Task Force Scorpio

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Task Force Scorpio was a United Nations biological and chemical weapons response team that was activated during the first Gulf War to respond to any reported use of weapons of mass destruction on civilians.[1] The task force was composed of volunteer Swiss members of the Disaster Relief Unit and international specialists, equipped with the latest chemical and biological protection equipment, immunized against agents suspected for battlefield use and had its own jet transportation. The members of the team were to travel under Swiss diplomatic passports anywhere in the world in less than 24 hours of need.

The task of the force was to arrive on reportedly contaminated land, assess the risk to the civilian population, respond to it and coordinate the response by other international relief agencies, telling them when it would be safe to send in their personnel. Task Force Scorpio was under the orders of the Secretary-General of the United Nations, and was ready for active duty on the 28 February 1991, in time for the first Gulf War. It was not deployed. The Task force was founded by Dr Robert Steffen of the Institute of Social and Preventive Medicine, University of Zurich, Switzerland and co-founded by Jack Woodall, PhD, then at WHO/Geneva and leader of the WHO delegation to the Biological Weapons Convention.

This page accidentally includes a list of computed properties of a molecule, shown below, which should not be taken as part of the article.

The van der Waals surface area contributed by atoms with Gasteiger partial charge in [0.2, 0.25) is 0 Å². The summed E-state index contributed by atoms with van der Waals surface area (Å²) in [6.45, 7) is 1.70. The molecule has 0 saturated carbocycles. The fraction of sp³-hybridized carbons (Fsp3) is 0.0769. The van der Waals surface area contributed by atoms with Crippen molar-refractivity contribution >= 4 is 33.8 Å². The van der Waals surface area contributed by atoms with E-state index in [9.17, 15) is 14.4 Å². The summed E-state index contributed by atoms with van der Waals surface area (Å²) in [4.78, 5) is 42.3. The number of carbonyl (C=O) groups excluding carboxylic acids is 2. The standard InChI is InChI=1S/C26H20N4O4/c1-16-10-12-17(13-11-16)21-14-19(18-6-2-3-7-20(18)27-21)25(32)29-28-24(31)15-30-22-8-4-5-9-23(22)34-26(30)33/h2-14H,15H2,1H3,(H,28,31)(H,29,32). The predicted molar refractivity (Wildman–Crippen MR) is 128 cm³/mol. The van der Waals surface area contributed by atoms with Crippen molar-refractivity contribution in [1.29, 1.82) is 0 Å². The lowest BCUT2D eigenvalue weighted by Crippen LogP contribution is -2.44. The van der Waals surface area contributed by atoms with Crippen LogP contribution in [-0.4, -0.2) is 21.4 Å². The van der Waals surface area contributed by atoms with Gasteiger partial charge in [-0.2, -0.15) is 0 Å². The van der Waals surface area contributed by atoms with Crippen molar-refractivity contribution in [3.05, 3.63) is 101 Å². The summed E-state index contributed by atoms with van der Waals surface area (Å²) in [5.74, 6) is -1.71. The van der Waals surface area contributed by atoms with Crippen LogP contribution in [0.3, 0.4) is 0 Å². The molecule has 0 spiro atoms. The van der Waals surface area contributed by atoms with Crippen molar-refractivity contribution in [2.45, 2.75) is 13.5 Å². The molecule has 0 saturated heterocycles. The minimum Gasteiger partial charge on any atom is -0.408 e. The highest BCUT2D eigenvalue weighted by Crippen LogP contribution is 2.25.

Re-activation[edit]

The Task force was deactivated after the first Gulf War. But the World Health Organisation approached the Swiss government to reactivate it in January 2003. It was to be renamed the Swiss/European WMD Task Force. No information has been published about its reactivation.

In February 2016, the European Union launched a similar medical corps to respond to emergencies like the Ebola outbreak in West Africa. [2] The response to that outbreak was slower and less organized than it might have been had a quick response force been available.

References[edit]

  1. ^ Steffen, R; Mellin, J; Woodall, JP; Rollin, PE; Lang, RH; Lüthy, R; Waldvogel, A (March 1997). "Preparation for emergency relief after biological warfare.". The Journal of infection. 34 (2): 127–32. doi:10.1016/s0163-4453(97)92433-6. PMID 9138135. 
  2. ^ "EU launches medical emergency corps". Yahoo News. Retrieved 16 February 2016. 

Sources[edit]


  1. ^ Clifton, M. Jack Woodall, 81, the James Bond of animal/human disease prevention: Cofounder of ProMED-mail. Animals 24-7. October 30, 2016
  2. ^ |author=Dr Jack Woodall |date=June 2015 |Personal communication